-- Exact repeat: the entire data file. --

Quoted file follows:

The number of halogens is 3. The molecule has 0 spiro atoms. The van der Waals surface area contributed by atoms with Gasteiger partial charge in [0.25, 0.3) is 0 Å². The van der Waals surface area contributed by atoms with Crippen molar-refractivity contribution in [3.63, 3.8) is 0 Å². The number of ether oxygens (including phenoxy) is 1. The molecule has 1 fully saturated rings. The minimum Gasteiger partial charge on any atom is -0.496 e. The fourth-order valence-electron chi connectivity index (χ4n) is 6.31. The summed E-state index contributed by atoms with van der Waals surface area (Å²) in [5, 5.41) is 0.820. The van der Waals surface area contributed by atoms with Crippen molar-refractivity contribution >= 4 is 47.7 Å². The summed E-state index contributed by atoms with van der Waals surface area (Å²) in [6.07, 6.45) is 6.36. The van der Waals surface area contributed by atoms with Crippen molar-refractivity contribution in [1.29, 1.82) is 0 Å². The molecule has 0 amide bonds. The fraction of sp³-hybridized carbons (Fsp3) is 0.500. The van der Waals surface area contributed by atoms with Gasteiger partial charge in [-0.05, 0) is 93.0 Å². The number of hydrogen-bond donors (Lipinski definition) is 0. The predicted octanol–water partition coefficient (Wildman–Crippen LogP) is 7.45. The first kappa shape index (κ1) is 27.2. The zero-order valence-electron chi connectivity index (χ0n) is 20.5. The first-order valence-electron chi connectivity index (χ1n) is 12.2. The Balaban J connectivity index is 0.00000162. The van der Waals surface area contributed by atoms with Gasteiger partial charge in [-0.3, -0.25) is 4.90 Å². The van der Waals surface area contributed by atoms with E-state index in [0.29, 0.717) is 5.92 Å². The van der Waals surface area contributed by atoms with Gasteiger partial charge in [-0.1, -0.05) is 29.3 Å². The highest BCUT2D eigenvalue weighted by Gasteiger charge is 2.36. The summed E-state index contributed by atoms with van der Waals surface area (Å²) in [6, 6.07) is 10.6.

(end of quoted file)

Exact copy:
The number of halogens is 3. The molecule has 0 spiro atoms. The van der Waals surface area contributed by atoms with Gasteiger partial charge in [0.25, 0.3) is 0 Å². The van der Waals surface area contributed by atoms with Crippen molar-refractivity contribution in [3.63, 3.8) is 0 Å². The number of ether oxygens (including phenoxy) is 1. The molecule has 1 fully saturated rings. The minimum Gasteiger partial charge on any atom is -0.496 e. The fourth-order valence-electron chi connectivity index (χ4n) is 6.31. The summed E-state index contributed by atoms with van der Waals surface area (Å²) in [5, 5.41) is 0.820. The van der Waals surface area contributed by atoms with Crippen molar-refractivity contribution >= 4 is 47.7 Å². The summed E-state index contributed by atoms with van der Waals surface area (Å²) in [6.07, 6.45) is 6.36. The van der Waals surface area contributed by atoms with Crippen molar-refractivity contribution in [1.29, 1.82) is 0 Å². The molecule has 0 amide bonds. The fraction of sp³-hybridized carbons (Fsp3) is 0.500. The van der Waals surface area contributed by atoms with Gasteiger partial charge in [-0.05, 0) is 93.0 Å². The number of hydrogen-bond donors (Lipinski definition) is 0. The predicted octanol–water partition coefficient (Wildman–Crippen LogP) is 7.45. The first kappa shape index (κ1) is 27.2. The zero-order valence-electron chi connectivity index (χ0n) is 20.5. The first-order valence-electron chi connectivity index (χ1n) is 12.2. The Balaban J connectivity index is 0.00000162. The van der Waals surface area contributed by atoms with Gasteiger partial charge in [-0.3, -0.25) is 4.90 Å². The van der Waals surface area contributed by atoms with E-state index in [0.29, 0.717) is 5.92 Å². The van der Waals surface area contributed by atoms with Gasteiger partial charge in [-0.1, -0.05) is 29.3 Å². The highest BCUT2D eigenvalue weighted by Gasteiger charge is 2.36. The summed E-state index contributed by atoms with van der Waals surface area (Å²) in [6, 6.07) is 10.6.